Evaluation of Entire Financial Statement Essential to Profitability

Although it is poor public relations to admit that profitability is more
important than patient care, the truth is if an orthotics and prsothetic
(O&P) business is bleeding cash on a daily basis, practitioners will
eventually have no patients. Rob Benedetti, consultant at Promise Consulting
Inc., asked a group of O&P practitioners and industry leaders if
profitability trumped patient care at the
American Academy of Orthotists and Prosthetists Annual Meeting and
Scientific Symposium
in Orlando, Fla.

“I asked that question to the audience, and I estimate that about
80% to 90% of the audience agreed that profitability is more important,”
Benedetti told O&P Business News. “They understood that they
would not be able to serve their patients if they were not on top of their
business affairs. They make money to stay in business, all the while serving
their patients. If they do not, their competition will.”

  Image: © iStockphoto.com

Profit, patient care equally important

Benedetti said that profit is actually not in any way more important
than patient care or vice versa.

“You can have all the money in the world, but if you do not serve
the patient, your reputation will get around town, and the doctor or referral
source will stop referring his or her patients to you and you will lose money
that way,” Benedetti said. “They go hand in hand.”

Running a business is always about the bottom line — even in the
health care profession. But to remain solvent, O&P business owners must do
more than simply look at the last number on their balance sheets.

“If the last number on your profit loss statement has brackets
around it, you will not be in business for long,” Benedetti admitted.
“That is the most important number. But there are other benchmarks as

Revenue per clinician, revenue per full-time employee, charged patient
ratios, salaries as a percentage of revenue, percentage of accounts receivable
in the past 120 days: These targets are crucial benchmarks for an O&P
company. If the company does not do well in most of these categories, then
there is little doubt that the business is losing money.

“There is an ebb and flow of business,” Benedetti said.
“Businesses can get by with a down year or period of time and still
rebound. Just because you have a bad year does not mean you need to close up
shop and find a different profession. Most of the companies we work with are
struggling and most companies are able to turn it around. That is why these
benchmarks are important. They may lead to the answer.”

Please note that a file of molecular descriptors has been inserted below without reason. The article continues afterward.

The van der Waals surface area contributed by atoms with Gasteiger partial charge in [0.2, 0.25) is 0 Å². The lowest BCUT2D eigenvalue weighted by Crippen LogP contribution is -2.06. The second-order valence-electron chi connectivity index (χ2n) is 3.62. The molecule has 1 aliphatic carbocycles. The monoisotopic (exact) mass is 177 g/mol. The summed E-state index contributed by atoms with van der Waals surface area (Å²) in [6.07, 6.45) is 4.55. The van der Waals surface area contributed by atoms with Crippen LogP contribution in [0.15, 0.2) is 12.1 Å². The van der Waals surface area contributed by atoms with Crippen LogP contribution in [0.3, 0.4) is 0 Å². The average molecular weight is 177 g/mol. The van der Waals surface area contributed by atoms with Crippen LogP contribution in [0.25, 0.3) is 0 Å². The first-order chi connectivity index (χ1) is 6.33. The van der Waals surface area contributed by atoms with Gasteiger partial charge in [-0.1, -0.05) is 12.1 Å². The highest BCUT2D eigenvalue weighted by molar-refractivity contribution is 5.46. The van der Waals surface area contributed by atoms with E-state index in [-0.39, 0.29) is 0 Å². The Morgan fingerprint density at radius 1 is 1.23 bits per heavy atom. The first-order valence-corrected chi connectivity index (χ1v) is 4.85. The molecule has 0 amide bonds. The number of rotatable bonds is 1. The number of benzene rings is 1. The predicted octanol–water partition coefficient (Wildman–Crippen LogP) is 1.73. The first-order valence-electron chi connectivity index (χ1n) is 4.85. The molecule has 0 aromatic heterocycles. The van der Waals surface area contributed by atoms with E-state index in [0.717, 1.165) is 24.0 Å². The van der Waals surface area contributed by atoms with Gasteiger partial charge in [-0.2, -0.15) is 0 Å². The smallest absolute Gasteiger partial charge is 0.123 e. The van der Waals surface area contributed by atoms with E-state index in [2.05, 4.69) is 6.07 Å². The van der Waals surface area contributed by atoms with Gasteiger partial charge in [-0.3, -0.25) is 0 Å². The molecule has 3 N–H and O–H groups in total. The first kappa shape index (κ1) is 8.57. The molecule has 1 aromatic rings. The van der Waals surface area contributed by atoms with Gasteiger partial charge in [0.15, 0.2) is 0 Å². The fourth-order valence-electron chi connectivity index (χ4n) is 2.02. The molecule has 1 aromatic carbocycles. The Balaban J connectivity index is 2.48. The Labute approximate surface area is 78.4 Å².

Proper reimbursement remains an issue

In truth, the last number on the financial statement only tells
Benedetti that the company lost money during a certain period of time. To
really understand your company’s financial situation, Benedetti suggested
evaluating other ratios and benchmarks to get the full tale. It could simply be
one or two things that need tweaking before the bottom line gets healthier.
Sometimes, the financial situation is more ominous. According to Benedetti, the
main hurdle O&P businesses continue to face is the struggle for proper

“Contracted reimbursement is always under siege,” he said.
“Getting insurance companies to pay what you bill or what is contracted on
time or even a reasonable amount of time and not just denying for denial’s
sake is a big issue.”

He also discussed the fall of the custom orthoses. Custom orthoses are a
big-ticket item, but the influx of over-the-counter (OTC) orthoses has made
some of the custom orthoses obsolete or has challenged their necessity.

“Having a custom brace built when there is an OTC version can
reduce billable charges,” Benedetti said. “A doctor or hospital may
go with a cheaper version. Custom work is under siege, in my opinion.”

On the expense side, the increased cost of doing business, like rising
gas prices for mileage reimbursement, utility bills or health insurance
premiums, can do great damage to the profit/loss statement.

Benedetti’s overall message to the audience was to pay attention to
the details. He suggested learning how to address the smaller issues in the
company before they become bigger problems. He also called for business owners
and managers to slow down and evaluate smaller problems now because the
solutions could lead to big gains or opportunities in the future. — by
Anthony Calabro


  Joel  J. Kempfer, CP, FAAOP
  Joel J. Kempfer

When you are a small office, you are directly in control of what you do
as far as expenses. I try to be as efficient as possible. Because we are
smaller, we can control our bottom line a little better, which makes us more
profitable overall.

I try not to let our bottom line interfere with our patient care. I try
to treat the patients as I always had. Sometimes there are particular patients
that you know you are not going to make money on because of repeated visits,
but there are other patients that you see just a few times and they do well. It
comes down to how much time you are putting into each particular patient.

We have to remember to ask ourselves why we got into this business. Was
it to treat people and help people gain their independence back or to make
money? I understand the importance of making money. I cannot survive without
making money. But I think a business, especially smaller companies, can find a
happy medium.

— Joel J. Kempfer, CP, FAAOP

Kempfer Orthotics and Prosthetics and
O&P Business News
Practitioner Advisory Council Member

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